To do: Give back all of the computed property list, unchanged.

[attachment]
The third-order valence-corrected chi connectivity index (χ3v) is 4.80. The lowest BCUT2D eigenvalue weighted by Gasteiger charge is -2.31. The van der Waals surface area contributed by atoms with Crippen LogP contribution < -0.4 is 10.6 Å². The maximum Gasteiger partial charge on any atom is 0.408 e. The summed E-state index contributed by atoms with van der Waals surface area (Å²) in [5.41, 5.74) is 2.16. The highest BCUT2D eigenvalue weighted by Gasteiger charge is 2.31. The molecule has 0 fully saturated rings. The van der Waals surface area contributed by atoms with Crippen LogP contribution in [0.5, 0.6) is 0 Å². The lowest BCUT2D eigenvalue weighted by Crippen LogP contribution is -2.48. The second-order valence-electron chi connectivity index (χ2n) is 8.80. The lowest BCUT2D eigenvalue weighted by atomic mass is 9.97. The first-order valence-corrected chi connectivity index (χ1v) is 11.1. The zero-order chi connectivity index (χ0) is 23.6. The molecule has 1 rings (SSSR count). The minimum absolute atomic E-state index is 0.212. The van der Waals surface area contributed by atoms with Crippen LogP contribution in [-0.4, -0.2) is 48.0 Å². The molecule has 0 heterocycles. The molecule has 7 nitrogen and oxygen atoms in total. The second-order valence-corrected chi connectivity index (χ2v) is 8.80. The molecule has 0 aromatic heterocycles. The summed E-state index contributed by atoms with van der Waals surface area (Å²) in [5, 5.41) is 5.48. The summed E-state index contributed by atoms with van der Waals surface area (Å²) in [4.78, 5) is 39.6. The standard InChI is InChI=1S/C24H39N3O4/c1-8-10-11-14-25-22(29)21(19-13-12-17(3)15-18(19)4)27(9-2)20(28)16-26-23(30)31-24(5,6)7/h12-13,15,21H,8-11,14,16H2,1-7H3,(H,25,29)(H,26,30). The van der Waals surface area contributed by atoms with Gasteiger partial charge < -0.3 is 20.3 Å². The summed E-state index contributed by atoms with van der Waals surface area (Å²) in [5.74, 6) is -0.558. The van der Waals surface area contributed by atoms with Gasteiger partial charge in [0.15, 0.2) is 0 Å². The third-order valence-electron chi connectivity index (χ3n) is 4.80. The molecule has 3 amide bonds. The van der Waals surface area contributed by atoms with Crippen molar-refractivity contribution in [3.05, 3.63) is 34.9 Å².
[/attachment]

The third-order valence-corrected chi connectivity index (χ3v) is 4.80. The lowest BCUT2D eigenvalue weighted by Gasteiger charge is -2.31. The van der Waals surface area contributed by atoms with Crippen LogP contribution < -0.4 is 10.6 Å². The maximum Gasteiger partial charge on any atom is 0.408 e. The summed E-state index contributed by atoms with van der Waals surface area (Å²) in [5.41, 5.74) is 2.16. The highest BCUT2D eigenvalue weighted by Gasteiger charge is 2.31. The molecule has 0 fully saturated rings. The van der Waals surface area contributed by atoms with Crippen LogP contribution in [0.5, 0.6) is 0 Å². The lowest BCUT2D eigenvalue weighted by Crippen LogP contribution is -2.48. The second-order valence-electron chi connectivity index (χ2n) is 8.80. The lowest BCUT2D eigenvalue weighted by atomic mass is 9.97. The first-order valence-corrected chi connectivity index (χ1v) is 11.1. The zero-order chi connectivity index (χ0) is 23.6. The molecule has 1 rings (SSSR count). The minimum absolute atomic E-state index is 0.212. The van der Waals surface area contributed by atoms with Crippen LogP contribution in [-0.4, -0.2) is 48.0 Å². The molecule has 0 heterocycles. The molecule has 7 nitrogen and oxygen atoms in total. The second-order valence-corrected chi connectivity index (χ2v) is 8.80. The molecule has 0 aromatic heterocycles. The summed E-state index contributed by atoms with van der Waals surface area (Å²) in [5, 5.41) is 5.48. The summed E-state index contributed by atoms with van der Waals surface area (Å²) in [4.78, 5) is 39.6. The standard InChI is InChI=1S/C24H39N3O4/c1-8-10-11-14-25-22(29)21(19-13-12-17(3)15-18(19)4)27(9-2)20(28)16-26-23(30)31-24(5,6)7/h12-13,15,21H,8-11,14,16H2,1-7H3,(H,25,29)(H,26,30). The van der Waals surface area contributed by atoms with Gasteiger partial charge < -0.3 is 20.3 Å². The summed E-state index contributed by atoms with van der Waals surface area (Å²) in [5.74, 6) is -0.558. The van der Waals surface area contributed by atoms with Gasteiger partial charge in [0.15, 0.2) is 0 Å². The third-order valence-electron chi connectivity index (χ3n) is 4.80. The molecule has 3 amide bonds. The van der Waals surface area contributed by atoms with Crippen molar-refractivity contribution in [3.05, 3.63) is 34.9 Å².